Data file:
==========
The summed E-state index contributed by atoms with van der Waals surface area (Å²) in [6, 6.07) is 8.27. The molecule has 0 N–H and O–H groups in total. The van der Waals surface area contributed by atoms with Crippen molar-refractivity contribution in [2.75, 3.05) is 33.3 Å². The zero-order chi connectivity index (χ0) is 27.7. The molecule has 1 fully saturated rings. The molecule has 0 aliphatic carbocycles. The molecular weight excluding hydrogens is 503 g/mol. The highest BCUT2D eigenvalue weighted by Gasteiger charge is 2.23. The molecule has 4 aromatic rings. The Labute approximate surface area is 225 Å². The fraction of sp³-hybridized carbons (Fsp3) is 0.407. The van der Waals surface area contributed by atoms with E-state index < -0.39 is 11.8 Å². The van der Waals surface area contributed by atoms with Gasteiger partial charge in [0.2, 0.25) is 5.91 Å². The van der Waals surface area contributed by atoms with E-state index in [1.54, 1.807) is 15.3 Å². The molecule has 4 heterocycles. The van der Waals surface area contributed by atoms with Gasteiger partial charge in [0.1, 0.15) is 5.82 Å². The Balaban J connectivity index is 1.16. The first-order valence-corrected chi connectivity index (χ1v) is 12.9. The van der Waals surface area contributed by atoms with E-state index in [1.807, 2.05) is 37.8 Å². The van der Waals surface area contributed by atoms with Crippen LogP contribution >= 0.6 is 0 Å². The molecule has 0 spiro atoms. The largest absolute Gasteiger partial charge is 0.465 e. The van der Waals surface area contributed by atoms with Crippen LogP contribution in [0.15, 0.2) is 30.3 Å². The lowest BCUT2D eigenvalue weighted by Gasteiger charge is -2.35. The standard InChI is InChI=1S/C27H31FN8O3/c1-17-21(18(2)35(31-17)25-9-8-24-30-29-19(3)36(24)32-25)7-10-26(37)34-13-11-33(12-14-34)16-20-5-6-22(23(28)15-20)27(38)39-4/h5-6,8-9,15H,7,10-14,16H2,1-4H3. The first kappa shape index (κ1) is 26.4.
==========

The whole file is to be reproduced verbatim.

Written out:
The summed E-state index contributed by atoms with van der Waals surface area (Å²) in [6, 6.07) is 8.27. The molecule has 0 N–H and O–H groups in total. The van der Waals surface area contributed by atoms with Crippen molar-refractivity contribution in [2.75, 3.05) is 33.3 Å². The zero-order chi connectivity index (χ0) is 27.7. The molecule has 1 fully saturated rings. The molecule has 0 aliphatic carbocycles. The molecular weight excluding hydrogens is 503 g/mol. The highest BCUT2D eigenvalue weighted by Gasteiger charge is 2.23. The molecule has 4 aromatic rings. The Labute approximate surface area is 225 Å². The fraction of sp³-hybridized carbons (Fsp3) is 0.407. The van der Waals surface area contributed by atoms with E-state index < -0.39 is 11.8 Å². The van der Waals surface area contributed by atoms with Gasteiger partial charge in [0.2, 0.25) is 5.91 Å². The van der Waals surface area contributed by atoms with E-state index in [1.54, 1.807) is 15.3 Å². The molecule has 4 heterocycles. The van der Waals surface area contributed by atoms with Gasteiger partial charge in [0.1, 0.15) is 5.82 Å². The Balaban J connectivity index is 1.16. The first-order valence-corrected chi connectivity index (χ1v) is 12.9. The van der Waals surface area contributed by atoms with E-state index in [1.807, 2.05) is 37.8 Å². The van der Waals surface area contributed by atoms with Crippen LogP contribution >= 0.6 is 0 Å². The molecule has 0 spiro atoms. The largest absolute Gasteiger partial charge is 0.465 e. The van der Waals surface area contributed by atoms with Crippen LogP contribution in [0.15, 0.2) is 30.3 Å². The lowest BCUT2D eigenvalue weighted by Gasteiger charge is -2.35. The standard InChI is InChI=1S/C27H31FN8O3/c1-17-21(18(2)35(31-17)25-9-8-24-30-29-19(3)36(24)32-25)7-10-26(37)34-13-11-33(12-14-34)16-20-5-6-22(23(28)15-20)27(38)39-4/h5-6,8-9,15H,7,10-14,16H2,1-4H3. The first kappa shape index (κ1) is 26.4.